GM recalls additional 3.1M cars

General Motors is recalling more than 3 million additional cars and it's all related to that ignition switch problem that the company first identified back in February.

GM admits the issue caused at least 54 crashes and 13 deaths in smaller cars and had already led to the recall of 2.6 million other cars in February. Most of the cars involved in the new recall are older models.

GM said they need to urgently rework the keys. The cars came with a key that has a big hole or slot. If that key is carrying too many other keys and gets jostled, it can bump the ignition switch to the "off" position. To fix it, GM will fill the slot and replace it with a simple hole that won't carry extra keys.

"Losing power steering, power breaks, airbag, even the stitching up of the belt - that is serious, and it not only can cause a crash, but it can result in more injury if a crash occurs," said Joan Claybrook, a former National Highway Traffic Safety Administrator.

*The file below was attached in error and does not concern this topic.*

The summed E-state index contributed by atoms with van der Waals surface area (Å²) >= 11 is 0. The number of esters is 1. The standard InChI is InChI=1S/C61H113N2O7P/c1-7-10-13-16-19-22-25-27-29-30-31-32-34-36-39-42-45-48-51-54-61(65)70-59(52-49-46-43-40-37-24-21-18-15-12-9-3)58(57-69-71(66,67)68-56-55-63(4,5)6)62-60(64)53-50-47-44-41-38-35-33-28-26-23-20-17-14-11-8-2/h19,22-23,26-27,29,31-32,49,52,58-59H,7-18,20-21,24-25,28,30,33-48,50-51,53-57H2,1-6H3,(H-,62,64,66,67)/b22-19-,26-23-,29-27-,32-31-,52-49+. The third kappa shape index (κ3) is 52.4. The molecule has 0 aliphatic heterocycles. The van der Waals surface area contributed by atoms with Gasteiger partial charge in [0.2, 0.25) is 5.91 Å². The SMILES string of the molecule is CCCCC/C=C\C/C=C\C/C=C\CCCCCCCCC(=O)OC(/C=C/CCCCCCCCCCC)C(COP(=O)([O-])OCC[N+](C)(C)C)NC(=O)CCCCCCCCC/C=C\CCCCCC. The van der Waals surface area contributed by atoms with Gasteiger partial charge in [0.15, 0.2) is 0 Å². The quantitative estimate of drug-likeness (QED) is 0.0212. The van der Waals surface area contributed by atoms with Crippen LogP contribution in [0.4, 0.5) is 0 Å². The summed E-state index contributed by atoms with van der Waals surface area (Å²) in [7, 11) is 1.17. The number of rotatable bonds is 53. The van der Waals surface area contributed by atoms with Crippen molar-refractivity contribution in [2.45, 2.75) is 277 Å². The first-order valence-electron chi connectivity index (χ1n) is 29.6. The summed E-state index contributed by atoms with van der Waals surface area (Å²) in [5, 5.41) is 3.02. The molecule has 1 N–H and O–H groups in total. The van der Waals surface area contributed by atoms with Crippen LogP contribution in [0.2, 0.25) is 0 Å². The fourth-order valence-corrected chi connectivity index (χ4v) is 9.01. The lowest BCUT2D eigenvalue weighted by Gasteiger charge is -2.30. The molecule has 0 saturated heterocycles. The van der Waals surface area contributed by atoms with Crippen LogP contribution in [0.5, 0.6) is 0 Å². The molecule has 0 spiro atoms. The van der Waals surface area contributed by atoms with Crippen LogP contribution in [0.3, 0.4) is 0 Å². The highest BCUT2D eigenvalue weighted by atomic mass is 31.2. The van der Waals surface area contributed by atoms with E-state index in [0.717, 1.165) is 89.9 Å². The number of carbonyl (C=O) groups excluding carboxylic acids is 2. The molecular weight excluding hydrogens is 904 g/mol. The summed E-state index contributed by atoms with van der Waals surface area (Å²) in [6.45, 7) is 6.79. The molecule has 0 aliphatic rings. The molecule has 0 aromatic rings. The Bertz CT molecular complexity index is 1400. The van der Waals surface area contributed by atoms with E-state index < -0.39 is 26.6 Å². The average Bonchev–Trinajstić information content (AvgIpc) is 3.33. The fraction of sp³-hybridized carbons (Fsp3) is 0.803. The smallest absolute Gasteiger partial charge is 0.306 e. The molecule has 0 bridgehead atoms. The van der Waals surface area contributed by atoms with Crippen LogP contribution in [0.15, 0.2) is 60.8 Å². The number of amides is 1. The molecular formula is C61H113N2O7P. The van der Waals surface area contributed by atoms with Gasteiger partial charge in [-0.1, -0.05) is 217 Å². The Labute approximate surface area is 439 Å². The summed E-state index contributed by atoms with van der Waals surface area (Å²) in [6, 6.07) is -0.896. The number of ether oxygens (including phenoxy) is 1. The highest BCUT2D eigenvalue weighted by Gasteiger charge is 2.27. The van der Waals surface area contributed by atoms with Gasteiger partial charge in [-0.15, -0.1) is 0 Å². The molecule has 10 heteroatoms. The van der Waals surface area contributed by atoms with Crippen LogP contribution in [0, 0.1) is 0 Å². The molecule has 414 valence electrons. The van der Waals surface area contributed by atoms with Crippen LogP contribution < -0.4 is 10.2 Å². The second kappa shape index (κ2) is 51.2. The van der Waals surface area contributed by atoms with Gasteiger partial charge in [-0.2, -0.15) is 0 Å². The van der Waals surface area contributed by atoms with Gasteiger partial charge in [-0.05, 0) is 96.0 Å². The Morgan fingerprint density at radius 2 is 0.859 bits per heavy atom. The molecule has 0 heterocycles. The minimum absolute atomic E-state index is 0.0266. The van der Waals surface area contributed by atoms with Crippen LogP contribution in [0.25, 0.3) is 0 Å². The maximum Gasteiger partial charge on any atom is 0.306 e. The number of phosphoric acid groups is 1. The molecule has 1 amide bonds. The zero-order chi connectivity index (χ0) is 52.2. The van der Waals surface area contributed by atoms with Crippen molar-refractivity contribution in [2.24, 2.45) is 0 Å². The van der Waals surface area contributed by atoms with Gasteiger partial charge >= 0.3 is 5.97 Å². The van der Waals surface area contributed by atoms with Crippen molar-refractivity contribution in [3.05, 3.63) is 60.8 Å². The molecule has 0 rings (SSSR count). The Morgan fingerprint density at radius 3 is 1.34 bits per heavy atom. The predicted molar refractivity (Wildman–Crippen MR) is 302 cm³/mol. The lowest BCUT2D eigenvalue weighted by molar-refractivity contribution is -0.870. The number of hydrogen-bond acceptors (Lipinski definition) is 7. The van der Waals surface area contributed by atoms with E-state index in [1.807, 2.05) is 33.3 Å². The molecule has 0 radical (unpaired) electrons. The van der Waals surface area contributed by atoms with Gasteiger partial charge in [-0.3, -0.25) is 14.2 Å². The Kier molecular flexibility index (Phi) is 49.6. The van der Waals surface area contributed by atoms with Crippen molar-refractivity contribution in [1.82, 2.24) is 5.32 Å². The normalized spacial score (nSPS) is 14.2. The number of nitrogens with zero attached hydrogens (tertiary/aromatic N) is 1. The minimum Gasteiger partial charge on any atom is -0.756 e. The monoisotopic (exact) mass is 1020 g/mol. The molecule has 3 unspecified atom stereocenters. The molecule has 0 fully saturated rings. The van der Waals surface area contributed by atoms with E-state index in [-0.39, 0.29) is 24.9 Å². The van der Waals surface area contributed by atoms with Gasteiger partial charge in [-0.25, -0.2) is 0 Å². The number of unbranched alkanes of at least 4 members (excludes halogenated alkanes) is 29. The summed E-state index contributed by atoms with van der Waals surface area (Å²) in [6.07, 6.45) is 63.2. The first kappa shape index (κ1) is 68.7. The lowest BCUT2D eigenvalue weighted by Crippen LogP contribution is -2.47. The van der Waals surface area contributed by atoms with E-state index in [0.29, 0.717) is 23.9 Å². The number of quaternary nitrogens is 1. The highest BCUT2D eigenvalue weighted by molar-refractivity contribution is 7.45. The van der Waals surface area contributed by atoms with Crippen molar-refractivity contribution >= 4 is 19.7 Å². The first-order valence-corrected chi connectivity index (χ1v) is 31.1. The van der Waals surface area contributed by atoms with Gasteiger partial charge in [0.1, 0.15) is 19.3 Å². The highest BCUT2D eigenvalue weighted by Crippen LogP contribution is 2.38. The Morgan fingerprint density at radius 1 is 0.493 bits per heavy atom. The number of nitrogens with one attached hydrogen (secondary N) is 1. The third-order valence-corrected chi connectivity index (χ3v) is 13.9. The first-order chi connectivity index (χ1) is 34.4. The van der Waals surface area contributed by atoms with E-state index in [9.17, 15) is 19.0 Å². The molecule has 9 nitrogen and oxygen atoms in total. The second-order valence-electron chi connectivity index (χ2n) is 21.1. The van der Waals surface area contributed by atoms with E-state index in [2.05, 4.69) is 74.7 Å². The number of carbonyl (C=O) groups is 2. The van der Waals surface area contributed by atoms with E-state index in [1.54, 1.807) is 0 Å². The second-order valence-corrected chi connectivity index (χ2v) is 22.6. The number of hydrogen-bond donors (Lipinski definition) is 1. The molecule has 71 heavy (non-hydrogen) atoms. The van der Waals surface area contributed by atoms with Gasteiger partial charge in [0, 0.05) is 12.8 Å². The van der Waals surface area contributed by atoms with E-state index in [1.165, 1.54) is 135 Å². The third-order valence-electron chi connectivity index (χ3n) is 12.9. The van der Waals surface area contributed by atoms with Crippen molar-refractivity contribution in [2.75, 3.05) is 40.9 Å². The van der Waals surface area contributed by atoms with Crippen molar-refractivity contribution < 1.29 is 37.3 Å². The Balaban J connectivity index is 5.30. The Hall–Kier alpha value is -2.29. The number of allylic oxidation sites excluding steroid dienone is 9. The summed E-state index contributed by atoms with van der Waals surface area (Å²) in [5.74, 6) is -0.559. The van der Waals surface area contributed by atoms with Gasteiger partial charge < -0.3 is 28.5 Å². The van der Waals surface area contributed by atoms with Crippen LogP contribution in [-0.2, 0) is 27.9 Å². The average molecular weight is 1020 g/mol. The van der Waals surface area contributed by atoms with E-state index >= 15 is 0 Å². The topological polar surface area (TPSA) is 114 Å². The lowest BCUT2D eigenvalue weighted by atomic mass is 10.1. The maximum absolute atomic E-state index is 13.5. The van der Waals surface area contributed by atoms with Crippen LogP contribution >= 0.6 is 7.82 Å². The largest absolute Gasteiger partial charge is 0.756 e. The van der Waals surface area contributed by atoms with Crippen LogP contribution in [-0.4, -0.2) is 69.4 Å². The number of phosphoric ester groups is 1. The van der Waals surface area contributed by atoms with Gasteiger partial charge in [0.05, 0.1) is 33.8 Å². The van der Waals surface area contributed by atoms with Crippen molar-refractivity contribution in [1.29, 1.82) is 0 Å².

This latest recall comes just two weeks after GM CEO Mary Barra said the results of an outside investigation into the original defect had found a pattern of "incompetence and neglect" at the company.

"We simply didn't do our job," Barra said June 5. "We failed these customers, and we must face up to it and we must learn from it."

GM acknowledges it failed to order a recall for 10 years while customers died in cars that had the original defect. The company insists the culture at GM has changed and it will take a very aggressive approach to all safety issues.

So far this year, the company has recalled 20 million vehicles worldwide. That's roughly the same number of cars it sold in the U.S. since 2006.